This course discusses how institutional biases and oppression reproduce macro-environment arrangements, social impact organization’s behavior, service provider’s practices, and service users’ experiences. Students will identify how inequities are manifested, maintained and reinforced in systems and identify systemic policies and practices and resist marginalizing and disempowering dynamics. Students will learn and practice how to conceptualize interventions for systemic patterns within their practice setting and beyond social impact organizations.

This course integrates PODS content and skills with a special emphasis on the identification of theories, practice and/or policies that promote social justice, illuminate injustices and are consistent with scientific and professional knowledge. Through the use of a variety of instructional methods, this course will support students developing a vision of social justice, learn to recognize and reduce mechanisms that support oppression and injustice, work toward social justice processes, apply intersectionality and intercultural frameworks and strengthen critical consciousness, self-knowledge and self-awareness to facilitate PODS learning.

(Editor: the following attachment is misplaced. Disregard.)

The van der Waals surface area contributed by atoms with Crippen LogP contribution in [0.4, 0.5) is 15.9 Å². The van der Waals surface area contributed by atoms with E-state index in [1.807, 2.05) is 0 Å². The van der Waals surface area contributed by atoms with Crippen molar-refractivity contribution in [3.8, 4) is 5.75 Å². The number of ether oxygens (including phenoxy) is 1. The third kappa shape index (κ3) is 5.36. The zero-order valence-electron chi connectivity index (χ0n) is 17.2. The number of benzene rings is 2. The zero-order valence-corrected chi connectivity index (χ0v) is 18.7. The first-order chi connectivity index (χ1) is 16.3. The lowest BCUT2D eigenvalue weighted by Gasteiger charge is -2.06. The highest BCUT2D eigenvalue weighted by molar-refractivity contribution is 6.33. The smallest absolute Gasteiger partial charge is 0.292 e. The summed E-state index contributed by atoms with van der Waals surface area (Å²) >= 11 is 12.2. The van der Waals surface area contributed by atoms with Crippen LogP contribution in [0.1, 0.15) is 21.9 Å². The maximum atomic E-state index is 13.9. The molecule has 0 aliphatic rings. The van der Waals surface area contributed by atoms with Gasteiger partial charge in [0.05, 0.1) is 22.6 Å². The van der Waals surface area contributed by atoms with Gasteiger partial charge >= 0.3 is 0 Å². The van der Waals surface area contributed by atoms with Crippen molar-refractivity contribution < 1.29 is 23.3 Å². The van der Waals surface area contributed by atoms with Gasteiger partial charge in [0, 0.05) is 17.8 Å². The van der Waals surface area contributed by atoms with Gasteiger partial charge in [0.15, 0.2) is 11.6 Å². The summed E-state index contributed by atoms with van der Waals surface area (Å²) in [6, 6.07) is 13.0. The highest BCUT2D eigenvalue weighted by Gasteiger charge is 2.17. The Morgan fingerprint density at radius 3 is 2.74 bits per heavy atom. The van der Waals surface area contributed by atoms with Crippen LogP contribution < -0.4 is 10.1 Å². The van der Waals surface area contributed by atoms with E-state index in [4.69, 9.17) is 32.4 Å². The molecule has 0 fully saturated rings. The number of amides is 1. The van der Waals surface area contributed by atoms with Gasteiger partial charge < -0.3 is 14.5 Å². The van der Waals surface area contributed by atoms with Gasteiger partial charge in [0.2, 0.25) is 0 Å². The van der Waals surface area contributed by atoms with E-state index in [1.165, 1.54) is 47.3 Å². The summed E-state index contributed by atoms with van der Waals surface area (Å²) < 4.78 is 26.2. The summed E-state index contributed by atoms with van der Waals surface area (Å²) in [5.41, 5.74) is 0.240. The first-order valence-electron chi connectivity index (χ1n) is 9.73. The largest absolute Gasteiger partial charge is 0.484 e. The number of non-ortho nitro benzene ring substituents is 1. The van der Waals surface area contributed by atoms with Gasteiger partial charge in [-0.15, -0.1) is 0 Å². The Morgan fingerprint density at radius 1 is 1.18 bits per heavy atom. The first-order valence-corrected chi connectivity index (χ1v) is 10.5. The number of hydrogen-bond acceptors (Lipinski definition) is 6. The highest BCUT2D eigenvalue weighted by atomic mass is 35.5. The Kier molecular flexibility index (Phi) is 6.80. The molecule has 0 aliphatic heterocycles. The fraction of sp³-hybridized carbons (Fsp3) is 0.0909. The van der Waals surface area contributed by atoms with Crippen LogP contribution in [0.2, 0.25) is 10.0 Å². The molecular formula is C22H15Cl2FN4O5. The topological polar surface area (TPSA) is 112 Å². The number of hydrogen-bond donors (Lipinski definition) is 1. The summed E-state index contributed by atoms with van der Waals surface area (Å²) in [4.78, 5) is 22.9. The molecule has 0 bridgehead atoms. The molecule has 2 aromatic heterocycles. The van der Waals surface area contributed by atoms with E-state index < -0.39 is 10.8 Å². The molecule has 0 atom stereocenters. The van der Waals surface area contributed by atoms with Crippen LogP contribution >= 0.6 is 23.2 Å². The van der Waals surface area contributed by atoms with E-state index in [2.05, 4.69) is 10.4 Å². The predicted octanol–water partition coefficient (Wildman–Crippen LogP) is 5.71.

Interprofessional/Interdisciplinary Education Description

ID/IPE content refers to explicit content that involves scholarship, evidence, and experience from one, or more social science or other disciplines as they impact and/or expand social work knowledge. ID/IPE content in SW662 supports students to understand and value the importance of interprofessional and interdisciplinary collaboration and teamwork in Social Work practice across a variety of populations, settings and roles.

Inclusion of ID/IPE content is supported by and directly relates to:
CSWE core competencies #1 ,4, 6, 7, 8, 9: https://www.bu.edu/ssw/files/2016/07/CSWE-2015-Competencies.pdf
University of Michigan 5 IPE Core Competencies: https://interprofessional.umich.edu/about/ipe-competencies-at-u-m

This pathway required-course intentionally integrates interdisciplinary or interprofessional practice content including:
CSWE Competencies addressed in this course are: #2, 3, 4, 6, 7, 8, and 9.
IPE Core Competencies addressed in this course are: Values/Ethics, Roles/Responsibilities, Interprofessional Communication, Teams/Teamwork, and Intercultural humility

ID/IPE content that will be addressed and evaluated in the following ways:
Interdisciplinary and/or interprofessional practice are required content areas in the course with integration of relevant required readings, class lecture, discussion, and assignment including:
Organizational issue essay assignments that students will integrate interdisciplinary and interprofessional practice theories, perspectives, and frameworks to analyze their experiences within organizational practice settings
Case studies with intentional learning objectives of students’ exposure to the experiences and perspectives of helping professionals with diverse disciplinary backgrounds.

Students will be encouraged to actively contribute from their experiences, field placement practice, knowledge of readings, etc. to considerations of the impact of interdisciplinary and interprofessional care related to diverse populations and settings.